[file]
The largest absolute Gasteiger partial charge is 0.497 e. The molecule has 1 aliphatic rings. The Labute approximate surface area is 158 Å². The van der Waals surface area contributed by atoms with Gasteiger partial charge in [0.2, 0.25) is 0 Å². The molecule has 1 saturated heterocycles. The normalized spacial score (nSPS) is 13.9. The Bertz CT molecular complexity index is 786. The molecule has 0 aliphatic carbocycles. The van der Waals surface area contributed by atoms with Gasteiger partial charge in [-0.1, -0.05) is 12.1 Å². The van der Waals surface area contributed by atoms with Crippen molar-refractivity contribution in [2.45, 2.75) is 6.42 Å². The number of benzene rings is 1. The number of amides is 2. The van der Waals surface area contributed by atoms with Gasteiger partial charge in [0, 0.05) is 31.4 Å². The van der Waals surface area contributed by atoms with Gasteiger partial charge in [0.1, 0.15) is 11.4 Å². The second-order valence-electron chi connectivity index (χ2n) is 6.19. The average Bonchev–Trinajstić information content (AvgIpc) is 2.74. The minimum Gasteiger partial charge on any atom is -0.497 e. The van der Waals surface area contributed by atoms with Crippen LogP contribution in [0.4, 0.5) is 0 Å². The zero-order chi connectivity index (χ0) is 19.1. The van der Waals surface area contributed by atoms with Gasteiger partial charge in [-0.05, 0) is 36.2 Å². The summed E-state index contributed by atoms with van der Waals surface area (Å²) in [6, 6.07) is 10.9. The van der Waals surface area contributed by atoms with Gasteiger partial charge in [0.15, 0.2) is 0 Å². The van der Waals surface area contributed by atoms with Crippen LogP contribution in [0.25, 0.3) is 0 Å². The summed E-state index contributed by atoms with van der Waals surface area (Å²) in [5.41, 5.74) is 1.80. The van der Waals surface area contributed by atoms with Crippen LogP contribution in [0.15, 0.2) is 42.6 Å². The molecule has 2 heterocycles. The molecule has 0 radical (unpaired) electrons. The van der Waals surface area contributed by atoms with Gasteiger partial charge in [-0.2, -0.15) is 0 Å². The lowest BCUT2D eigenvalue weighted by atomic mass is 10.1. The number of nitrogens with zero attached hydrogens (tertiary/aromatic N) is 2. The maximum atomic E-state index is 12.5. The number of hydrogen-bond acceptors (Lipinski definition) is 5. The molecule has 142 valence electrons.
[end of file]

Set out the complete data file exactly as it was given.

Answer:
The largest absolute Gasteiger partial charge is 0.497 e. The molecule has 1 aliphatic rings. The Labute approximate surface area is 158 Å². The van der Waals surface area contributed by atoms with Gasteiger partial charge in [0.2, 0.25) is 0 Å². The molecule has 1 saturated heterocycles. The normalized spacial score (nSPS) is 13.9. The Bertz CT molecular complexity index is 786. The molecule has 0 aliphatic carbocycles. The van der Waals surface area contributed by atoms with Gasteiger partial charge in [-0.1, -0.05) is 12.1 Å². The van der Waals surface area contributed by atoms with Crippen molar-refractivity contribution in [2.45, 2.75) is 6.42 Å². The number of benzene rings is 1. The number of amides is 2. The van der Waals surface area contributed by atoms with Gasteiger partial charge in [0, 0.05) is 31.4 Å². The van der Waals surface area contributed by atoms with Gasteiger partial charge in [0.1, 0.15) is 11.4 Å². The second-order valence-electron chi connectivity index (χ2n) is 6.19. The average Bonchev–Trinajstić information content (AvgIpc) is 2.74. The minimum Gasteiger partial charge on any atom is -0.497 e. The van der Waals surface area contributed by atoms with Crippen LogP contribution in [0.4, 0.5) is 0 Å². The zero-order chi connectivity index (χ0) is 19.1. The van der Waals surface area contributed by atoms with Gasteiger partial charge in [-0.05, 0) is 36.2 Å². The summed E-state index contributed by atoms with van der Waals surface area (Å²) in [6, 6.07) is 10.9. The van der Waals surface area contributed by atoms with Gasteiger partial charge in [0.15, 0.2) is 0 Å². The van der Waals surface area contributed by atoms with Crippen LogP contribution in [0.25, 0.3) is 0 Å². The summed E-state index contributed by atoms with van der Waals surface area (Å²) in [5.41, 5.74) is 1.80. The van der Waals surface area contributed by atoms with Crippen LogP contribution in [0.15, 0.2) is 42.6 Å². The molecule has 2 heterocycles. The molecule has 0 radical (unpaired) electrons. The van der Waals surface area contributed by atoms with Gasteiger partial charge in [-0.2, -0.15) is 0 Å². The lowest BCUT2D eigenvalue weighted by atomic mass is 10.1. The number of nitrogens with zero attached hydrogens (tertiary/aromatic N) is 2. The maximum atomic E-state index is 12.5. The number of hydrogen-bond acceptors (Lipinski definition) is 5. The molecule has 142 valence electrons.